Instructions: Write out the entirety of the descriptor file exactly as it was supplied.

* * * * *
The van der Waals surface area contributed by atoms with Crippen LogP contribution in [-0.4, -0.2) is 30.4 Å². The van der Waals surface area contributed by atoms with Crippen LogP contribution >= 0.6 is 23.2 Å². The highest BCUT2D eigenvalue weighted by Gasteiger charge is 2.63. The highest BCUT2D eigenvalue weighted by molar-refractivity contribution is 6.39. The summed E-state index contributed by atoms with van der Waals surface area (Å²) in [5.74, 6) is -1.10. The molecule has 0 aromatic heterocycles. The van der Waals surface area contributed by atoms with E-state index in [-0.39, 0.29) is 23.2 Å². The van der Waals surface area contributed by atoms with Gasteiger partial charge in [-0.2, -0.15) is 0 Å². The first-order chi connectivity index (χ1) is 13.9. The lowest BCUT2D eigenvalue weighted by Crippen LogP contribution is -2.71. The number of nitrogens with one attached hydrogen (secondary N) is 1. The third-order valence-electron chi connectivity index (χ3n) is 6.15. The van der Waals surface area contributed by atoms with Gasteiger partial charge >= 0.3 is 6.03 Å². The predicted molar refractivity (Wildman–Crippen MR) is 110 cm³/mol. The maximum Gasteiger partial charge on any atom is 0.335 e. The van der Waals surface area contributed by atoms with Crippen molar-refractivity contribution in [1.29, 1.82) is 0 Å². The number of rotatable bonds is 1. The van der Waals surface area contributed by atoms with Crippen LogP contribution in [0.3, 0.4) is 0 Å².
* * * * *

The van der Waals surface area contributed by atoms with Crippen LogP contribution in [-0.4, -0.2) is 30.4 Å². The van der Waals surface area contributed by atoms with Crippen LogP contribution >= 0.6 is 23.2 Å². The highest BCUT2D eigenvalue weighted by Gasteiger charge is 2.63. The highest BCUT2D eigenvalue weighted by molar-refractivity contribution is 6.39. The summed E-state index contributed by atoms with van der Waals surface area (Å²) in [5.74, 6) is -1.10. The molecule has 0 aromatic heterocycles. The van der Waals surface area contributed by atoms with E-state index in [-0.39, 0.29) is 23.2 Å². The van der Waals surface area contributed by atoms with Gasteiger partial charge in [-0.2, -0.15) is 0 Å². The first-order chi connectivity index (χ1) is 13.9. The lowest BCUT2D eigenvalue weighted by Crippen LogP contribution is -2.71. The number of nitrogens with one attached hydrogen (secondary N) is 1. The third-order valence-electron chi connectivity index (χ3n) is 6.15. The van der Waals surface area contributed by atoms with Gasteiger partial charge >= 0.3 is 6.03 Å². The predicted molar refractivity (Wildman–Crippen MR) is 110 cm³/mol. The maximum Gasteiger partial charge on any atom is 0.335 e. The van der Waals surface area contributed by atoms with Crippen molar-refractivity contribution in [1.29, 1.82) is 0 Å². The number of rotatable bonds is 1. The van der Waals surface area contributed by atoms with Crippen LogP contribution in [0.3, 0.4) is 0 Å².